Identification of errors introduced during high throughput sequencing of the T cell receptor repertoire.

Nguyen P, Ma J, Pei D, Obert C, Cheng C, Geiger TL - BMC Genomics (2011)

Analysis of polyclonal C57BL/6 repertoires. In 2 independent analyses, C57BL/6 splenocytes were sorted into CD4+GFP-Foxp3- and CD4+GFP-Foxp3+ populations and the Vβ8.2 TCR repertoire analyzed. Frequency of total (A) and unique (B) sequences acquired for each analysis without or with filtering sequences at q = 30. For each unique sequence acquired, sequences present at lower frequency with a single nt mismatch were tabulated. For the 20 most frequent sequences in each cohort, the total number of single nt mismatch sequences present at less than the indicated frequency (abscissa) relative to each corresponding high frequency index sequence were tallied. The total number of these presumed erroneous sequences for the Foxp3- (C) and Foxp3+ (D) populations either analyzed without filtering or filtered at a q = 30 are plotted (ordinate). Results demonstrate a decreased number of presumed erroneous sequences after applying a q = 30 filter. (E) For each unique sequence, the total number of other unique sequences present at a lower frequency and with a single nt mismatch was tallied. The number of these single mismatch sequences was summed for all sequences within each cohort with or without q = 30 filtering. (F) ACE values were calculated as estimates of total repertoire diversity in populations either with or without q = 30 filtering.
© Copyright Policy - open-access
Related In: Results  -  Collection

License
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getmorefigures.php?uid=PMC3045962&req=5

Figure 9: Analysis of polyclonal C57BL/6 repertoires. In 2 independent analyses, C57BL/6 splenocytes were sorted into CD4+GFP-Foxp3- and CD4+GFP-Foxp3+ populations and the Vβ8.2 TCR repertoire analyzed. Frequency of total (A) and unique (B) sequences acquired for each analysis without or with filtering sequences at q = 30. For each unique sequence acquired, sequences present at lower frequency with a single nt mismatch were tabulated. For the 20 most frequent sequences in each cohort, the total number of single nt mismatch sequences present at less than the indicated frequency (abscissa) relative to each corresponding high frequency index sequence were tallied. The total number of these presumed erroneous sequences for the Foxp3- (C) and Foxp3+ (D) populations either analyzed without filtering or filtered at a q = 30 are plotted (ordinate). Results demonstrate a decreased number of presumed erroneous sequences after applying a q = 30 filter. (E) For each unique sequence, the total number of other unique sequences present at a lower frequency and with a single nt mismatch was tallied. The number of these single mismatch sequences was summed for all sequences within each cohort with or without q = 30 filtering. (F) ACE values were calculated as estimates of total repertoire diversity in populations either with or without q = 30 filtering.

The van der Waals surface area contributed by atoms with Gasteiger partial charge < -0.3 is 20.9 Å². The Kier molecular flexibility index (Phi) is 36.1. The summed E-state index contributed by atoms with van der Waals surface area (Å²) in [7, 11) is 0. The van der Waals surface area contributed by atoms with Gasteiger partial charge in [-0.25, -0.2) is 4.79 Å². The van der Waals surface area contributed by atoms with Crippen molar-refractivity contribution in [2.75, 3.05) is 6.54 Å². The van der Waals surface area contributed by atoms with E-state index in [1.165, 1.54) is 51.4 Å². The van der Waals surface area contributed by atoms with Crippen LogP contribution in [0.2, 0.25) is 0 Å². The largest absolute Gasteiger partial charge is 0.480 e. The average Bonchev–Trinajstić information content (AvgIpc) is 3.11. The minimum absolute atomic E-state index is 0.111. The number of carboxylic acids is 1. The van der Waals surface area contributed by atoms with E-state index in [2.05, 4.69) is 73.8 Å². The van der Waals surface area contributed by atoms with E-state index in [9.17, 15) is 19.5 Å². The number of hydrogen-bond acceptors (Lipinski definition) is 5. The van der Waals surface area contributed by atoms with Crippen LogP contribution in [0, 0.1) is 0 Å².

Mentions: To examine the impact of sequence filtering on intact repertoires, we assessed TRBV13-2+ sequences of 2 samples each of flow cytometrically purified CD4+Foxp3+ or CD4+Foxp3- T cell TCR from C57BL/6 mice. Total sequence numbers varied from 136,716 to 779,107 and unique sequences from 34,449 to 158,886 in the different analyses in the absence of phred-based filtering (Figure 9a, b). Application of a q = 30 filter reduced the total sequence numbers by 49.4 ± 7.7% and unique sequence numbers by 45.0 ± 8.1%.

Bottom Line: Filtering for lower quality sequences diminished but did not eliminate sequence errors, which occurred within 1-6% of sequences.Caution is needed in interpreting repertoire data due to potential contamination with mis-sequence reads.However, a high association of errors with phred score, high relatedness of erroneous sequences with the parental sequence, dominance of specific nt substitutions, and skewed ratio of forward to reverse reads among erroneous sequences indicate approaches to filter erroneous sequences from repertoire data sets.

View Article: PubMed Central - HTML - PubMed

Affiliation: Department of Pathology, St, Jude Children's Research Hospital, 262 Danny Thomas Pl., Memphis, TN 38105, USA.

ABSTRACT

Background: Recent advances in massively parallel sequencing have increased the depth at which T cell receptor (TCR) repertoires can be probed by >3log10, allowing for saturation sequencing of immune repertoires. The resolution of this sequencing is dependent on its accuracy, and direct assessments of the errors formed during high throughput repertoire analyses are limited.

Results: We analyzed 3 monoclonal TCR from TCR transgenic, Rag-/- mice using Illumina® sequencing. A total of 27 sequencing reactions were performed for each TCR using a trifurcating design in which samples were divided into 3 at significant processing junctures. More than 20 million complementarity determining region (CDR) 3 sequences were analyzed. Filtering for lower quality sequences diminished but did not eliminate sequence errors, which occurred within 1-6% of sequences. Erroneous sequences were pre-dominantly of correct length and contained single nucleotide substitutions. Rates of specific substitutions varied dramatically in a position-dependent manner. Four substitutions, all purine-pyrimidine transversions, predominated. Solid phase amplification and sequencing rather than liquid sample amplification and preparation appeared to be the primary sources of error. Analysis of polyclonal repertoires demonstrated the impact of error accumulation on data parameters.

Conclusions: Caution is needed in interpreting repertoire data due to potential contamination with mis-sequence reads. However, a high association of errors with phred score, high relatedness of erroneous sequences with the parental sequence, dominance of specific nt substitutions, and skewed ratio of forward to reverse reads among erroneous sequences indicate approaches to filter erroneous sequences from repertoire data sets.

Show MeSH